I Want Coffee, Please

Unlocking T

Teghan was less than a year old when she said her first sentences. They were, “I read a book” and “go bye bye in the car?” It was cute the way she kind of stuttered whenever she said “in the.” Then one day she just stopped saying those things.

Sometimes I wonder why she ever did say those things. I mean, she didn’t even say “mama” or “dada” until very recently. She said a few words- like “shoe.” Then she didn’t. By the time she was three years old, we didn’t really think she would ever talk.

She is five now, and her vocabulary has improved. She knows what most things around her are called, and when asked she will make an effort at verbally labeling things. Some words are clearer than others. My husband takes pictures of everything on his phone and quizzes her. It’s interesting to see what words she cannot pronounce (which are most).

Spending time with Teghan, one would be surprised at just how much vocabulary she understands. Her receptive language is far beyond her expressive language. But even so, it remains fairly basic. She understands instruction, but we are a long way from conversational concepts, consequences, or reasoning. She is getting better at determining our meaning with instruction, though. She now knows that when we ask her to open a door or turn on a light that we may be talking about a different door or light than she is used to. She is now willing to change that routine a bit, and follow more specific direction; which means that if we ask her to turn on the light in the living room, she (maybe) won’t run upstairs to turn on the hall light instead. Nothing is obvious to her; it’s just about what she has done before, so watching her work that out is encouraging.  Continue reading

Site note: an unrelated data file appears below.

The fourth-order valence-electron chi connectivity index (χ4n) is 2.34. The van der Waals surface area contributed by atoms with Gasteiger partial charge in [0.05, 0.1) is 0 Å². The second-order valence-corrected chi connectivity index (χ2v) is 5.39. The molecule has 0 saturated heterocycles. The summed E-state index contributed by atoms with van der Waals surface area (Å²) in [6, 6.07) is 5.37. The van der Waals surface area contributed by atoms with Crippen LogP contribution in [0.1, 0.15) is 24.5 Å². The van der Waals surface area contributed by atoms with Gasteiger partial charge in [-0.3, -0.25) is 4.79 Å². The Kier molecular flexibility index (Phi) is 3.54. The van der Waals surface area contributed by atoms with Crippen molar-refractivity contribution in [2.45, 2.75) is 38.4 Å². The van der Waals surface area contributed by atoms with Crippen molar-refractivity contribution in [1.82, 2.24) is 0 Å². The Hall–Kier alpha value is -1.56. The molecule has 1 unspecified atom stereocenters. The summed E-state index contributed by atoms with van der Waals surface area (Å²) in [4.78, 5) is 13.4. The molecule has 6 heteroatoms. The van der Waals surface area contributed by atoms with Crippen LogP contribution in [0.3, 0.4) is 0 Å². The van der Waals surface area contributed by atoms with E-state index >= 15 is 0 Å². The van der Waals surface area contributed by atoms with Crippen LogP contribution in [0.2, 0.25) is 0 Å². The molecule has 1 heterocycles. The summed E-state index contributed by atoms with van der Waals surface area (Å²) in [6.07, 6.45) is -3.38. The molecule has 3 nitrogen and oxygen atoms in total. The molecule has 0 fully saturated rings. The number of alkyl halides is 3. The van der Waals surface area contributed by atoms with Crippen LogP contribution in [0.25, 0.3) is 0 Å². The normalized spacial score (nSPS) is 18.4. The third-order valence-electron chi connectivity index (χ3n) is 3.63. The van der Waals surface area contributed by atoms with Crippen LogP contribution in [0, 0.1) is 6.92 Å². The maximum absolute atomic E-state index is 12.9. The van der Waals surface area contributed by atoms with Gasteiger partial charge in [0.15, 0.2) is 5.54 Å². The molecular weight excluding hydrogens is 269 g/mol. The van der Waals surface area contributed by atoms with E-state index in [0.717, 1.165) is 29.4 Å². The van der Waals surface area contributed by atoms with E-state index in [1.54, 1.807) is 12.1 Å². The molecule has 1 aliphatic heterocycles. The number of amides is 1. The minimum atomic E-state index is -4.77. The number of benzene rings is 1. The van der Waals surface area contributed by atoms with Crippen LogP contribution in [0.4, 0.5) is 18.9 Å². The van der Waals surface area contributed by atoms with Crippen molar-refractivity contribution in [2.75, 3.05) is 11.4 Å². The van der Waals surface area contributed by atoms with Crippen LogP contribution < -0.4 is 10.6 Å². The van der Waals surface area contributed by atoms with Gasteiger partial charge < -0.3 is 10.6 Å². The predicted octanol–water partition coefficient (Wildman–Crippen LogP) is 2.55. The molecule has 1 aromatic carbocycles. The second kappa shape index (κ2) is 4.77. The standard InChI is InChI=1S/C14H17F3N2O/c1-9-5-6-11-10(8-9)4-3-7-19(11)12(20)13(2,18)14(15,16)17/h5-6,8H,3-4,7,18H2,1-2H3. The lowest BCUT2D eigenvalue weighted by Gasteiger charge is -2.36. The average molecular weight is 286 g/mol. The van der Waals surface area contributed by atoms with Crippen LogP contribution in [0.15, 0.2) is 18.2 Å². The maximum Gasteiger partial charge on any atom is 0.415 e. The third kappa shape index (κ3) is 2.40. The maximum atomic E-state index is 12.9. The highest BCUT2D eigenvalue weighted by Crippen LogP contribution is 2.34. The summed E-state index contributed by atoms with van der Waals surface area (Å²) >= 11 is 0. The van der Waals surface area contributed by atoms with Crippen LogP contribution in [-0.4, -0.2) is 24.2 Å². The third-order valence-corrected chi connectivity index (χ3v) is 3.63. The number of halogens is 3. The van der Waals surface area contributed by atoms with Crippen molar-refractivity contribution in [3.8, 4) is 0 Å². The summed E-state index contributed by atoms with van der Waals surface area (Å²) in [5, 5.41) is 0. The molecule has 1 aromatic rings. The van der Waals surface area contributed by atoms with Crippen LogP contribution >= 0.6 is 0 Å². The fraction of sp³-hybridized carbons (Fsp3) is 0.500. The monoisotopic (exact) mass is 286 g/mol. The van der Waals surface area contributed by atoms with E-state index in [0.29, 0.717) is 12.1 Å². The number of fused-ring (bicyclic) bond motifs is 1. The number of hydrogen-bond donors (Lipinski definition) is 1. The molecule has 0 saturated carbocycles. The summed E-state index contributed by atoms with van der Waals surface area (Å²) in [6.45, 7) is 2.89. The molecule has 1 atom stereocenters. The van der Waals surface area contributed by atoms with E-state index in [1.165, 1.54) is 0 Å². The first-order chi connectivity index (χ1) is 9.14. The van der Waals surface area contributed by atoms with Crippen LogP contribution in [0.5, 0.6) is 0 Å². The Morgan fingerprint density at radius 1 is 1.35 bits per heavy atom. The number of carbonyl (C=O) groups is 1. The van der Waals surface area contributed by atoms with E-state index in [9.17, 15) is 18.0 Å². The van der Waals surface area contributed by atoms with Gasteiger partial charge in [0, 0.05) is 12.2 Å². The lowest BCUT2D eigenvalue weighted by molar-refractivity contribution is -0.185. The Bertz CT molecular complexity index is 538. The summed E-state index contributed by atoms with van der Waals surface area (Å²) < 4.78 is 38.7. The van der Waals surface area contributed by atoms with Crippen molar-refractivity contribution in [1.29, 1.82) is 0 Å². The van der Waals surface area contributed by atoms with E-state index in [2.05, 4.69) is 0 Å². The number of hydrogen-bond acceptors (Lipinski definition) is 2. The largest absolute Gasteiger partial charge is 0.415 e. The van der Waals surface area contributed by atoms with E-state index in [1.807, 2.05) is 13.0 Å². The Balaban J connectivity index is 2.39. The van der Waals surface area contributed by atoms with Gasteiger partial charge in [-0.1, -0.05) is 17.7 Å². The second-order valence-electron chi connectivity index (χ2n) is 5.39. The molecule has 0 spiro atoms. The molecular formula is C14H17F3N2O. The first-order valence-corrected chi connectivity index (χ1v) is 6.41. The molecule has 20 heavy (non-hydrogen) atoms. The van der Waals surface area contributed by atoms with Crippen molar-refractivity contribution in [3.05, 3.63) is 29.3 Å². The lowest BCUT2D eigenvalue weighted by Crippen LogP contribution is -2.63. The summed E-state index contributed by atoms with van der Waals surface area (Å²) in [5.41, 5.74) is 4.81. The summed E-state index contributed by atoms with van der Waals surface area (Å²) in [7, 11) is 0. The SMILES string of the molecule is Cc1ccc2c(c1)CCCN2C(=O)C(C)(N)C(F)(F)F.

Obsessive Compulsive

Scraping her teeth

Every morning Teghan wakes up happy. She is very vocal in her bedroom, and waits for us to come and get her. When we open the door, she excitedly runs past us. She turns on the hallway light, closes the bathroom door, and jumps into our bed.

She has to turn on that light and shut that door.

When we are in the living room, she needs to have the coffee table open. It’s a tea trunk style coffee table, where both sides open up. She will only allow us to close it if she is eating there, and as soon as she is done it comes right back open again.

The basement door must always remain shut. She will open it very briefly to let the cat down, but that cat needs to move fast. Teghan has little tolerance for an open door.

These behaviors are pretty familiar, really. They remind me of my own childhood OCD- except I was much better at hiding it. It makes me wonder what other rituals are going on in her world. If she brushes up against something with her left arm, does she have to turn and do the same with her right arm- sometimes twice? When we go for walks, does her right foot always have to step over the sidewalk crack first? When she taps on things, is there a designated number of taps that must be achieved each time? When she runs back and forth in her room at bedtime, how many times does she need to touch the wall before she is satisfied?  Continue reading